Taylah Hocking to be jailed for three years over hit-run
A TEXT-MESSAGING P-plater who hit her mother's best friend, before leaving her for dead on the side of the road and staging a cover-up, will likely go to jail for three years.
Victoria's Bendigo County Court judge Bill Stuart outlined his plans for sentencing the 20-year-old on Friday but can't formally proceed without the result of a pre-sentence report.
Taylah Hocking had been at a 21st birthday party with her mother's best friend Tracey-Lee Kemp and others, at the local pub in Huntly, in central Victoria, last August, when she left the venue in her car.
The young driver, who, by law, is required a zero blood alcohol reading to drive, had also been drinking before she got behind the wheel.
Hocking had held her probationary license for only three months before she left the pub, just after 12.40am, on August 14, in her gold Holden sedan.
She was alone in the car, and set off along the Midland Highway.
Just moments earlier, Ms Kemp, 45, had left the pub to walk home, after an argument. Her boyfriend called her asking if she wanted to be picked up.
He was speaking to her at 12.43am, when he said her phone suddenly went silent.
According to phone records, that was the exact time Hocking received a text message from her ex-boyfriend.
All subsequent attempts by Ms Kemp's boyfriend to call her went straight to voicemail. Hocking's car veered off the road and struck Ms Kemp. The then 19-year-old did not stop to render assistance.
It is believed Ms Kemp, who the Bendigo County Court heard was regarded as a "second mother" by Hocking, was still alive after the crash.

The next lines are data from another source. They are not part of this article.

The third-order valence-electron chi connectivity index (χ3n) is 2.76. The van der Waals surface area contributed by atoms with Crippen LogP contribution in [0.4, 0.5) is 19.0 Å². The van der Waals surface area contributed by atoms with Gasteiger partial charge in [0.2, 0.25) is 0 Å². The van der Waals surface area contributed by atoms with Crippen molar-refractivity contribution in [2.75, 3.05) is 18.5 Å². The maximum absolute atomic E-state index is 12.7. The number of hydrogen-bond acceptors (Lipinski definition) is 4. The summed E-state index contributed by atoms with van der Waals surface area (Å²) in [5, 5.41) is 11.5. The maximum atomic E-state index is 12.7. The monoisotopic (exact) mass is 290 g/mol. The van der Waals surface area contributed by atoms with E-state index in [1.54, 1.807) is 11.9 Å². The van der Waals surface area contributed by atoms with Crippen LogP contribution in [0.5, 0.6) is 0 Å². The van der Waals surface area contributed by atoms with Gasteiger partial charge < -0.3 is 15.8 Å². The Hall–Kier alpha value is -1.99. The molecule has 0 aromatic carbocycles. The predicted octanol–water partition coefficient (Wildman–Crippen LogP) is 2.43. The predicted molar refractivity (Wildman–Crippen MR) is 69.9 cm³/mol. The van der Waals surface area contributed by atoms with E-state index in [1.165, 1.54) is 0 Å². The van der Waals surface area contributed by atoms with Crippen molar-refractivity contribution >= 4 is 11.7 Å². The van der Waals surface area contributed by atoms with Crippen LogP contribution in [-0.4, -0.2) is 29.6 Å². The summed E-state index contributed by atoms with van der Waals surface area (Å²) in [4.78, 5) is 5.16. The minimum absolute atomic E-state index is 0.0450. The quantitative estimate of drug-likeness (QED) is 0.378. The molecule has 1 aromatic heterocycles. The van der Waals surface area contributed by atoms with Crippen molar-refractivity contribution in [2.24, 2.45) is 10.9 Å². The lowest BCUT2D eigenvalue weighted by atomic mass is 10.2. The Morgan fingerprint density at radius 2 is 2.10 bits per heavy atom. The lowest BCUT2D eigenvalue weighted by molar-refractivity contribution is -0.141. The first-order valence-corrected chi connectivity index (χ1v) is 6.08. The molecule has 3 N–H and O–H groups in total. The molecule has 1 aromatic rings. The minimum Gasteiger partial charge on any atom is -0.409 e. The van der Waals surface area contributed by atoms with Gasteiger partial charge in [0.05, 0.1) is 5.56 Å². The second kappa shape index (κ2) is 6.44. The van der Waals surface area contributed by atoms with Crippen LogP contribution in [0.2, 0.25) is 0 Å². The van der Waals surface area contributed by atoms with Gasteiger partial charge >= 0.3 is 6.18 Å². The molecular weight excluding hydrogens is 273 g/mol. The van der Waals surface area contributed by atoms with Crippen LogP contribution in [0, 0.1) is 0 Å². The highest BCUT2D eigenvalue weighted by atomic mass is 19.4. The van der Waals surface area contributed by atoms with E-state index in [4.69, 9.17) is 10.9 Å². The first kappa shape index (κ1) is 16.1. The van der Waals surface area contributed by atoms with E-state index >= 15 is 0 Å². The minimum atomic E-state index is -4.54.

But it was not until more than two hours later that the publican, travelling home after closing for the night, found her face down beside the road, about 1.5km from the pub.
Emergency services attended, they could not save the mother-of-one.
She died at the scene.
The Bendigo Advertiser reports that soon after the hit-run, about four kilometres further along the highway in the town of Epsom, Hocking turned into a side street and deliberately crashed into a tree.
She then called her mother, who sent another person to collect her, so she could be taken somewhere to sober up.
By the time police arrived, she was gone. She did not mention the hit and run to anybody.
Just hours earlier, she had posted photos of herself and Ms Kemp at the party on her Facebook page.
Police arrested Hocking the following morning and charged with dangerous driving causing death. She denied killing Ms Kemp.
"I didn't do it, I'd remember. You can't not remember something like that," the Bendigo Advertiser reported she told police.
"I didn't do it, if I had hit someone I wouldn't just drive off."
The weight of forensic evidence piled up against her.
Police investigators found the crash into the tree in Epsom was most likely deliberate. It occurred at low speed, with tyre marks indicating no attempt to swerve.
Furthermore, the damage to the car was consistent with hitting a pedestrian.
In December last year, she admitted her involvement and formally pleaded guilty before Bendigo Magistrates Court.
On Friday, she appeared before the higher jurisdiction County Court, for the continuation of her pre-sentence hearing.
Judge Stuart revealed he intended to sentence the 20-year-old to three years in a youth detention centre, the maximum allowable sentence for juvenile offenders in Victoria.
He will formally sentence her in August but said it was clear to him she had not been paying attention while at the wheel.
"Anyone driving at night would have had a clear view of a person walking on the shoulder of the highway," he said, according to theBendigo Advertiser.
"The only possible explanation for this collision is that you chose to read those texts while you were driving.
"You chose to be distracted. You chose to drive whilst having consumed alcohol during the course of the night.
"You chose not to tell anybody. You chose to make a fake accident in order to cover your tracks."
Hocking is scheduled to be sentenced on August 22.